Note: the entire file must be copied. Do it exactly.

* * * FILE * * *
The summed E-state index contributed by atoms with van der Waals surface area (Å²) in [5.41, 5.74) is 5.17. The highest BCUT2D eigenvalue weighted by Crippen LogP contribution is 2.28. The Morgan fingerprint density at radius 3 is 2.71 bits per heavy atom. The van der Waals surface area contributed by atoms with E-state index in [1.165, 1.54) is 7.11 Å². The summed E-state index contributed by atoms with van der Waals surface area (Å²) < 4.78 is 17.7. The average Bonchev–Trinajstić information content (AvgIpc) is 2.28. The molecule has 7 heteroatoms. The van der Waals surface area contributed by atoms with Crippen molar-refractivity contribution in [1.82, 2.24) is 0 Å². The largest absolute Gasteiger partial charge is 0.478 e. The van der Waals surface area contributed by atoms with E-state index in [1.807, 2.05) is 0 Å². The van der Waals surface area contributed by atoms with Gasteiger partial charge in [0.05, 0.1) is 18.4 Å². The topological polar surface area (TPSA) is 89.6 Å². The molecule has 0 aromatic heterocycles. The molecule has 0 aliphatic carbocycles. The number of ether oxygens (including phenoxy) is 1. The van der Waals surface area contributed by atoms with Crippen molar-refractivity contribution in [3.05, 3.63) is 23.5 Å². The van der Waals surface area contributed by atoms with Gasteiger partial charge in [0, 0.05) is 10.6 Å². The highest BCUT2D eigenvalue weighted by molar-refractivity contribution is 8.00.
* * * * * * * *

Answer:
The summed E-state index contributed by atoms with van der Waals surface area (Å²) in [5.41, 5.74) is 5.17. The highest BCUT2D eigenvalue weighted by Crippen LogP contribution is 2.28. The Morgan fingerprint density at radius 3 is 2.71 bits per heavy atom. The van der Waals surface area contributed by atoms with E-state index in [1.165, 1.54) is 7.11 Å². The summed E-state index contributed by atoms with van der Waals surface area (Å²) < 4.78 is 17.7. The average Bonchev–Trinajstić information content (AvgIpc) is 2.28. The molecule has 7 heteroatoms. The van der Waals surface area contributed by atoms with Crippen molar-refractivity contribution in [1.82, 2.24) is 0 Å². The largest absolute Gasteiger partial charge is 0.478 e. The van der Waals surface area contributed by atoms with E-state index in [1.807, 2.05) is 0 Å². The van der Waals surface area contributed by atoms with Gasteiger partial charge in [0.05, 0.1) is 18.4 Å². The topological polar surface area (TPSA) is 89.6 Å². The molecule has 0 aromatic heterocycles. The molecule has 0 aliphatic carbocycles. The number of ether oxygens (including phenoxy) is 1. The van der Waals surface area contributed by atoms with Crippen molar-refractivity contribution in [3.05, 3.63) is 23.5 Å². The van der Waals surface area contributed by atoms with Gasteiger partial charge in [0, 0.05) is 10.6 Å². The highest BCUT2D eigenvalue weighted by molar-refractivity contribution is 8.00.